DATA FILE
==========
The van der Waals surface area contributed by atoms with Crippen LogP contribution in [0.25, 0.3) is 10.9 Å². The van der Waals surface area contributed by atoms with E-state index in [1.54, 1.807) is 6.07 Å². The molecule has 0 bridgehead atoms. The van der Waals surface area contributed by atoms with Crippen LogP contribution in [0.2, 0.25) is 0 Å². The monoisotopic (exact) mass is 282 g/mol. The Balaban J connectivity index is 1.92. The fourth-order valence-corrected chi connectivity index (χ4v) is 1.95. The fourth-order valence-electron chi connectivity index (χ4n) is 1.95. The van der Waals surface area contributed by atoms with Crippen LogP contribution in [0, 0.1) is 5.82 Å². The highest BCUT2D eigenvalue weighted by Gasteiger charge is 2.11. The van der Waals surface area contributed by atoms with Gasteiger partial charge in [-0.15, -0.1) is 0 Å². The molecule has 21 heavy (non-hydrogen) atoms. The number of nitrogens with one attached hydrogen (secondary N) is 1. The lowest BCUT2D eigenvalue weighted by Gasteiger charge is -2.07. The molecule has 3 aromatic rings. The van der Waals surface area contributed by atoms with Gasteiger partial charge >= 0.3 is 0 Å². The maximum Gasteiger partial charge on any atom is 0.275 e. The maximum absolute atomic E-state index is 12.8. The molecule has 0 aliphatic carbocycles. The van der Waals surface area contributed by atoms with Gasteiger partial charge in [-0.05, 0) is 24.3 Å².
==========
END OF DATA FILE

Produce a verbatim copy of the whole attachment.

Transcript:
The van der Waals surface area contributed by atoms with Crippen LogP contribution in [0.25, 0.3) is 10.9 Å². The van der Waals surface area contributed by atoms with E-state index in [1.54, 1.807) is 6.07 Å². The molecule has 0 bridgehead atoms. The van der Waals surface area contributed by atoms with Crippen LogP contribution in [0.2, 0.25) is 0 Å². The monoisotopic (exact) mass is 282 g/mol. The Balaban J connectivity index is 1.92. The fourth-order valence-corrected chi connectivity index (χ4v) is 1.95. The fourth-order valence-electron chi connectivity index (χ4n) is 1.95. The van der Waals surface area contributed by atoms with Crippen LogP contribution in [0, 0.1) is 5.82 Å². The highest BCUT2D eigenvalue weighted by Gasteiger charge is 2.11. The van der Waals surface area contributed by atoms with Gasteiger partial charge in [-0.15, -0.1) is 0 Å². The molecule has 21 heavy (non-hydrogen) atoms. The number of nitrogens with one attached hydrogen (secondary N) is 1. The lowest BCUT2D eigenvalue weighted by Gasteiger charge is -2.07. The molecule has 3 aromatic rings. The van der Waals surface area contributed by atoms with Gasteiger partial charge >= 0.3 is 0 Å². The maximum Gasteiger partial charge on any atom is 0.275 e. The maximum absolute atomic E-state index is 12.8. The molecule has 0 aliphatic carbocycles. The van der Waals surface area contributed by atoms with Gasteiger partial charge in [-0.05, 0) is 24.3 Å².